Android – Using a list view to show data using the standard array adapter

Android – Using a list view to show data using the standard array adapter

In this article I will describe how to use a ListView to display data using the standard ArrayAdapter. The adapter will receive temperature data and will show it as a simple string in the list. For the data we create our own data class (TemperatureData).

Ok, let’s start with creating the main layout. In this layout we have a TextView which holds a header text and a ListView which will hold the temperature data.

main.xml:
[xml highlight=”16,17-20″]

<?xml version=”1.0″ encoding=”utf-8″?>
<LinearLayout xmlns:android=”http://schemas.android.com/apk/res/android”
android:orientation=”vertical”
android:layout_width=”fill_parent”
android:layout_height=”fill_parent”
>
<TextView
android:id=”@+id/header”
android:layout_width=”fill_parent”
android:layout_height=”wrap_content”
android:gravity=”center_vertical|center_horizontal”
android:textSize=”20sp”
android:textColor=”#FF0000″
android:text=”ListView using standard ArrayAdapter and simple list layout”
/>
<ListView
android:id=”@+id/list”
android:layout_width=”fill_parent”
android:layout_height=”wrap_content”
/>
</LinearLayout>

[/xml]

The following code shows the data class which will hold the temperature data. Important in this code is the implementation of the toString() method. Without this method the ArrayAdapter cannot display the list items.

TemperatureData.java:
[java highlight=”23,24-32″]

package nl.jestersoft.listviewtryout;

import android.text.format.Time;

public class TemperatureData
{
// The data
String SensorName;
double CurrentTemperature;
double MinimumTemperature;
double MaximumTemperature;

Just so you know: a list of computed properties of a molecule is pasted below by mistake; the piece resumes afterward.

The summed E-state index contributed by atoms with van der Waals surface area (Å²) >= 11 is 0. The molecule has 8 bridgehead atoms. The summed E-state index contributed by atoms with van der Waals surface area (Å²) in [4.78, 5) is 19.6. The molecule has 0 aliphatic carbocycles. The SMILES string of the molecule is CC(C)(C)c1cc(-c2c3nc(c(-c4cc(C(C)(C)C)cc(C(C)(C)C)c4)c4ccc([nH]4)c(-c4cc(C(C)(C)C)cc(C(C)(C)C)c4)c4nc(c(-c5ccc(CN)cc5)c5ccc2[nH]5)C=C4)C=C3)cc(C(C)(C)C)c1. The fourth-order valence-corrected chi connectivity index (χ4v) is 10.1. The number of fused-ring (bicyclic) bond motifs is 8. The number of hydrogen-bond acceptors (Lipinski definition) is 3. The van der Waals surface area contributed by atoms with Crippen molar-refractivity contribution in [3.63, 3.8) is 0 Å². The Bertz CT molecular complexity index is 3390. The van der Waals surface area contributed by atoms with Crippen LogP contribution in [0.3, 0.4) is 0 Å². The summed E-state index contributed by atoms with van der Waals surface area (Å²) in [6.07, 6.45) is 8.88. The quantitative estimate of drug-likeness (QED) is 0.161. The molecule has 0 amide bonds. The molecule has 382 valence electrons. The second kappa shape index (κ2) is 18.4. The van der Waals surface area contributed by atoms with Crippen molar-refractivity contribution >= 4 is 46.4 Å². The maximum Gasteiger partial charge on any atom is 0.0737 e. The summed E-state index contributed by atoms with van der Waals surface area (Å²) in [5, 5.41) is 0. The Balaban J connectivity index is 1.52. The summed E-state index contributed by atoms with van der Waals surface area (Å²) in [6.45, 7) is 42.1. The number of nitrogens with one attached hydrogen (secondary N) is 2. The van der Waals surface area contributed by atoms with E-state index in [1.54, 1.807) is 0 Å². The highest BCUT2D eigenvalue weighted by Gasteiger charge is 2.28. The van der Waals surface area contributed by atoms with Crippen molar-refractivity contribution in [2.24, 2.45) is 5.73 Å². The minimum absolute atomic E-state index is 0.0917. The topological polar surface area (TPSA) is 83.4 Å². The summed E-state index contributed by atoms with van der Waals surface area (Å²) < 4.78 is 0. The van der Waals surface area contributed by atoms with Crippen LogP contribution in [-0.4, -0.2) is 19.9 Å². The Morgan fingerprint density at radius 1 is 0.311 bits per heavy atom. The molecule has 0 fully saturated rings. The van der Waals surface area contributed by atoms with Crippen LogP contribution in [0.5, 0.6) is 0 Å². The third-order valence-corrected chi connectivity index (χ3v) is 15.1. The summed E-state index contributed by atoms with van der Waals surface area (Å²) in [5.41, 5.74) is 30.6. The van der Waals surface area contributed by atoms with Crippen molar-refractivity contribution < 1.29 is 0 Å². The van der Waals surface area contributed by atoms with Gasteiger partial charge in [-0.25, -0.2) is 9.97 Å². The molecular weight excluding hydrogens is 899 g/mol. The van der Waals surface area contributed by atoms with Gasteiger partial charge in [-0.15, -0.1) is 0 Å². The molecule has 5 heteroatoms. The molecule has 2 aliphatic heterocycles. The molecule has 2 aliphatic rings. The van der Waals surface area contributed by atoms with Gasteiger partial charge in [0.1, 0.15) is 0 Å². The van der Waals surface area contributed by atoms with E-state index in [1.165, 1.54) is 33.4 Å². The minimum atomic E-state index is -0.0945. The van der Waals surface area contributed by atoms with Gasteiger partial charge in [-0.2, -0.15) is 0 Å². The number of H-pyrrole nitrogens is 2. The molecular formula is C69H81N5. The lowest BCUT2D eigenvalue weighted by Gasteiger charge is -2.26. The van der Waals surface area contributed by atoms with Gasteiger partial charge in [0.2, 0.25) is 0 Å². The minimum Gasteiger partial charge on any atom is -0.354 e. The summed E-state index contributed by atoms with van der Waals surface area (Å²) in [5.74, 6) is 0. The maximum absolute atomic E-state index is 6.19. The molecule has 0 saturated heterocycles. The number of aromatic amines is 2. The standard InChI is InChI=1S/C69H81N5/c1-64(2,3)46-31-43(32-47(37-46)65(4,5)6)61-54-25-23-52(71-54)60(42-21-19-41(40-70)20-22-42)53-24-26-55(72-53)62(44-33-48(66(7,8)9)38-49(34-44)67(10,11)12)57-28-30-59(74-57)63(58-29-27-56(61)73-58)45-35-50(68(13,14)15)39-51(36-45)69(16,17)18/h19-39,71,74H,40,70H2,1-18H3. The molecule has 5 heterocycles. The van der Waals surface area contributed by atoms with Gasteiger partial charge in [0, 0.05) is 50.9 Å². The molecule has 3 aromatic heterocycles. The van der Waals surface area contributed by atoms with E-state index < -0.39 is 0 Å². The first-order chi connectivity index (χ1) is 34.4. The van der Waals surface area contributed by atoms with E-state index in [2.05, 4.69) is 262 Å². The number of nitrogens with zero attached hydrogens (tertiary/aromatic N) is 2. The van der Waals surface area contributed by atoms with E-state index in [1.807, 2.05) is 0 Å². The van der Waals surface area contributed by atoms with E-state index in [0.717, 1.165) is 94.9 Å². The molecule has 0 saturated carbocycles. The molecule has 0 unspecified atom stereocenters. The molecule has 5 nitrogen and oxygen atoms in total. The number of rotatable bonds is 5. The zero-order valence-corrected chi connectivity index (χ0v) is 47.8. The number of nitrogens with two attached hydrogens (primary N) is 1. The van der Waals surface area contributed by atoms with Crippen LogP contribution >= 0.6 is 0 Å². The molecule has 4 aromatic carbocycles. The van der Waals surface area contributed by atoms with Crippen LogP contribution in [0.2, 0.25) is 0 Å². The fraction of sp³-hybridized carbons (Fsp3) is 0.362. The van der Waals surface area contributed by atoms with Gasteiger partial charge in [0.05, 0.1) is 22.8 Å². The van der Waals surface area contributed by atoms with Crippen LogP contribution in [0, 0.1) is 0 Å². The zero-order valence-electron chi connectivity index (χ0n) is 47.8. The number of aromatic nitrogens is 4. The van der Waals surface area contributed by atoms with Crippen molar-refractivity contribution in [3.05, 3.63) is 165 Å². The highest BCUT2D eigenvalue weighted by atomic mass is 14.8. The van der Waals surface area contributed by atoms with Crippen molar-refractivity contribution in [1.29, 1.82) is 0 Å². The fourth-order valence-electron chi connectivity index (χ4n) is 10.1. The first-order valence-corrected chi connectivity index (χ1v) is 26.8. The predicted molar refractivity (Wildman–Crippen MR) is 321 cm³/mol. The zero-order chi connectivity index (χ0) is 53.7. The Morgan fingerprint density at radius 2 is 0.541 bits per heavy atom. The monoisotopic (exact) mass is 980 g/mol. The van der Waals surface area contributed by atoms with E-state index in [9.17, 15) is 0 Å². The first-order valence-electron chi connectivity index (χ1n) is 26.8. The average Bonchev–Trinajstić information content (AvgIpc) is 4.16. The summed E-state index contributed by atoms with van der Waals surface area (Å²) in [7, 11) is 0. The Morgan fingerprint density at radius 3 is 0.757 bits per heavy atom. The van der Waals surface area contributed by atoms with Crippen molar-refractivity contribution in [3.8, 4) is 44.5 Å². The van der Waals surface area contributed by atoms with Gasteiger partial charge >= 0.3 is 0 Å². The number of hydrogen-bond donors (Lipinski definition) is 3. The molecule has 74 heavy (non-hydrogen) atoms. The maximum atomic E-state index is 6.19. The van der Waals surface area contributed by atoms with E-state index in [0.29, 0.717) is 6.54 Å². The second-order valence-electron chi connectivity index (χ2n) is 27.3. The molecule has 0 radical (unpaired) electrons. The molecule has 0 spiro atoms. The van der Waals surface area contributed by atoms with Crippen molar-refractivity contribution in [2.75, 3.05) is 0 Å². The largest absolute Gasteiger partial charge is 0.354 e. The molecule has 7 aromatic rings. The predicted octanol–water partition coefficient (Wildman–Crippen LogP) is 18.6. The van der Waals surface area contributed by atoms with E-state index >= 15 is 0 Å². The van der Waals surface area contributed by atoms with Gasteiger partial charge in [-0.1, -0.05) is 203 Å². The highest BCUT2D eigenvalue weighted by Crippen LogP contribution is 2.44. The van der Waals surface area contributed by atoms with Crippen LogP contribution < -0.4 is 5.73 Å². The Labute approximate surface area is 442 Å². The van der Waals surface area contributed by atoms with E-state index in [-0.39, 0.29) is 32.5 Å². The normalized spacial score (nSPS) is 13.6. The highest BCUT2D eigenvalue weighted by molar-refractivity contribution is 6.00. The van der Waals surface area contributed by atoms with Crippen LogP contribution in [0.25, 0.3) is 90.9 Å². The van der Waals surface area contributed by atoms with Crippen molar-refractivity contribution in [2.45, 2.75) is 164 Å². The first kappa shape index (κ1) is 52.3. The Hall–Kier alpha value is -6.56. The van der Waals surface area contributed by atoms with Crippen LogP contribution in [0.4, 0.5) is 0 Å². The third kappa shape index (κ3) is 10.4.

String TimeStamp;

public TemperatureData(String sensorName, double currentTemperature, double minimumTemperature, double maximumTemperature, String timeStamp )
{
SensorName = sensorName;
CurrentTemperature = currentTemperature;
MinimumTemperature = minimumTemperature;
MaximumTemperature = maximumTemperature;
TimeStamp = timeStamp;
}

@Override
public String toString()
{
String item;

// Just out out the data as a string
item = SensorName + “: ” + CurrentTemperature + “, ” + MinimumTemperature + “, ” + MaximumTemperature + ” (” + TimeStamp + “)”;

return item;
}
}
[/java]

Now we have the main screen and the data definition, let’s take a look at the main code.

ListViewTryout.java:

[java highlight=”25,26,27″]
package nl.jestersoft.listviewtryout;

import java.util.ArrayList;
import java.util.List;

import android.app.Activity;
import android.os.Bundle;
import android.widget.*;

public class ListViewTryout extends Activity {
/** Called when the activity is first created. */
@Override
public void onCreate(Bundle savedInstanceState)
{
super.onCreate(savedInstanceState);
setContentView(R.layout.main);

// Add some dummy data to the list
ArrayList<TemperatureData> tempData = GetDummyData();

// Get list to view data in
ListView list = (ListView)findViewById(R.id.list);

// Show data in the list
int layoutID = android.R.layout.simple_list_item_1;
ArrayAdapter tempAdapter = new ArrayAdapter<TemperatureData>(this, layoutID, tempData);
list.setAdapter(tempAdapter);
}

public ArrayList<TemperatureData> GetDummyData()
{
ArrayList<TemperatureData> dummyData = new ArrayList<TemperatureData>();

TemperatureData data1 = new TemperatureData(“Balcony”, 18.0, 16.0, 20.0, “30-07-2011 13:14”);
dummyData.add(data1);

TemperatureData data2 = new TemperatureData(“Living room”, 24.0, 20.0, 25.0, “30-07-2011 13:14”);
dummyData.add(data2);

TemperatureData data3 = new TemperatureData(“Bath room”, 18.0, 21.0, 27.0, “30-07-2011 13:15”);
dummyData.add(data3);

return dummyData;
}

}
[/java]

Note that the code uses the ‘android.R.layout.simple_list_item_1’ layout for displaying the items.

When you run the code you will see the following result.

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